Thursday, January 5, 2017

Testing skis...

Assessing a pair of skis is always very tricky. First of all, we get used to the skis we normally use and trying a new pair of ski for evaluation demands a certain time to adapt to that ski, yet alone get a good idea on how the ski performs.

Then, we're all different; weight, body-shape, personal technique, skiing preferences, terrain and snow conditions are as many variables that complicate the assessment and can throw the results into multiple directions.

This said, I tried two pairs of XO skis last year, made in Poland and distributed as a luxury, limited production in the United States. We tested the skis on groomed runs under perfect snow conditions I loved one of the model, the One Sixty Six that blended an incredible ease of turning, a great precision, unflinching stability and wonderful carving.

I loved that ski albeit I found it a little short for me (I'm used to ski on 180-188 cm long skis). At that time, I also tried another model, that I understood it was an all-mountain ski, dubbed the One Seventy Two. For me, this ski didn't compare as well as the other model, wasn't as steady and simply was more “work” to handle.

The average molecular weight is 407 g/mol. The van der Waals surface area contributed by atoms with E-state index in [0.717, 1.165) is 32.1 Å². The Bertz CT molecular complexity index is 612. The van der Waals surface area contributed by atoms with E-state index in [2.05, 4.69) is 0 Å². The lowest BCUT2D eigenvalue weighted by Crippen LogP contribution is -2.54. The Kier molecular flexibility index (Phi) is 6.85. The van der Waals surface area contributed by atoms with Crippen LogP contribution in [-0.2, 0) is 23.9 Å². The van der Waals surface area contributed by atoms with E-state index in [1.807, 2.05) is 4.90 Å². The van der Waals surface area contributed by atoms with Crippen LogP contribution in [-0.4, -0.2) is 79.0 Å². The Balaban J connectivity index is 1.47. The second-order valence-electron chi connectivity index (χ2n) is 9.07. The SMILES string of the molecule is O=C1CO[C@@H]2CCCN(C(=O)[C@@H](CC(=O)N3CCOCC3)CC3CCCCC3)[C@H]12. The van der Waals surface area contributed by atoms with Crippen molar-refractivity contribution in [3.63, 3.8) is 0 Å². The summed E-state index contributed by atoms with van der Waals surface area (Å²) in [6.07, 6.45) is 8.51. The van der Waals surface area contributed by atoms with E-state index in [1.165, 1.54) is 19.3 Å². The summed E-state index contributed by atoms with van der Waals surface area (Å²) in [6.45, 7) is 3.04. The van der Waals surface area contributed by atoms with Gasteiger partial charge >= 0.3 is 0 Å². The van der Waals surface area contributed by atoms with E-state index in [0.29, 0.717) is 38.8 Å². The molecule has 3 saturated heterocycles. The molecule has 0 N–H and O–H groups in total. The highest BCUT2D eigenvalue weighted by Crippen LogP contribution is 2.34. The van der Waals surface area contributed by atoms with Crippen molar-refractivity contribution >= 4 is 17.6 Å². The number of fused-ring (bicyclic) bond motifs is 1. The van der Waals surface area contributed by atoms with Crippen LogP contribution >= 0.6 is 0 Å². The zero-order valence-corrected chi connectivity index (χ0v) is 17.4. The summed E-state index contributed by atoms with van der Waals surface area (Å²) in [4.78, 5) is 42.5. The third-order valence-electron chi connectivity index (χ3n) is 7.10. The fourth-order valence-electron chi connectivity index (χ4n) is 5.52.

Recently, I was again given a chance to ski for a few days on the One Seventy Two. This time I took it both on groomed and unprepared runs.

The sensation I got from that ski was that it was more difficult to ski on groomed run that any of the three pairs of skis I currently ski on (Rossignol Experience 88, 188 cm, Salomon Wing, 180 cm, Dynastar Powder Pack, 180 cm).

When I took the skis in powder, crud or other regular snow, that difficult behavior felt somehow amplified and demanded much work and focus on my part. This said, I can't pinpoint anything in particular that could cause the steering difficulties I experienced.

Was it the dimensional characteristics of the skis, their stiffness, I can't tell, but it demanded simply more attention, concentration and efforts than my normal skis, in an even shorter version...

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